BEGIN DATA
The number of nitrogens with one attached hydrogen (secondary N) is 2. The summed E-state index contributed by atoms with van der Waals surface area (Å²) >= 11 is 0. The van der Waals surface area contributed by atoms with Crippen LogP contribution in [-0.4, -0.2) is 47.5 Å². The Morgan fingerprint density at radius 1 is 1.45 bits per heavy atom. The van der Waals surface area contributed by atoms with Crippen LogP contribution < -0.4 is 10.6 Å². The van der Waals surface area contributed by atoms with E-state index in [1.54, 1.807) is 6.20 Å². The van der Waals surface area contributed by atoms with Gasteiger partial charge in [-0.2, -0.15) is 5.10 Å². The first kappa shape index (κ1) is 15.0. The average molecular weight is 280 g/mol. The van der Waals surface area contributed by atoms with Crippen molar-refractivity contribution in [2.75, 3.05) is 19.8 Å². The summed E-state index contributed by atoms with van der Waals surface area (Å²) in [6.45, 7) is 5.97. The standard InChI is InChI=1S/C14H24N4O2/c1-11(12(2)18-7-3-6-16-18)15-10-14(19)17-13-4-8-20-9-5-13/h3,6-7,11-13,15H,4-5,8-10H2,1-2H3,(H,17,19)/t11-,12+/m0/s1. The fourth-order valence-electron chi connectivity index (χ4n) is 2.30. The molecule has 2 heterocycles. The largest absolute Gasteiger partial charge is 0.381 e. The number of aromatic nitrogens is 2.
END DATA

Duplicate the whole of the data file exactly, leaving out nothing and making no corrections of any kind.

The number of nitrogens with one attached hydrogen (secondary N) is 2. The summed E-state index contributed by atoms with van der Waals surface area (Å²) >= 11 is 0. The van der Waals surface area contributed by atoms with Crippen LogP contribution in [-0.4, -0.2) is 47.5 Å². The Morgan fingerprint density at radius 1 is 1.45 bits per heavy atom. The van der Waals surface area contributed by atoms with Crippen LogP contribution < -0.4 is 10.6 Å². The van der Waals surface area contributed by atoms with E-state index in [1.54, 1.807) is 6.20 Å². The van der Waals surface area contributed by atoms with Gasteiger partial charge in [-0.2, -0.15) is 5.10 Å². The first kappa shape index (κ1) is 15.0. The average molecular weight is 280 g/mol. The van der Waals surface area contributed by atoms with Crippen molar-refractivity contribution in [2.75, 3.05) is 19.8 Å². The summed E-state index contributed by atoms with van der Waals surface area (Å²) in [6.45, 7) is 5.97. The standard InChI is InChI=1S/C14H24N4O2/c1-11(12(2)18-7-3-6-16-18)15-10-14(19)17-13-4-8-20-9-5-13/h3,6-7,11-13,15H,4-5,8-10H2,1-2H3,(H,17,19)/t11-,12+/m0/s1. The fourth-order valence-electron chi connectivity index (χ4n) is 2.30. The molecule has 2 heterocycles. The largest absolute Gasteiger partial charge is 0.381 e. The number of aromatic nitrogens is 2.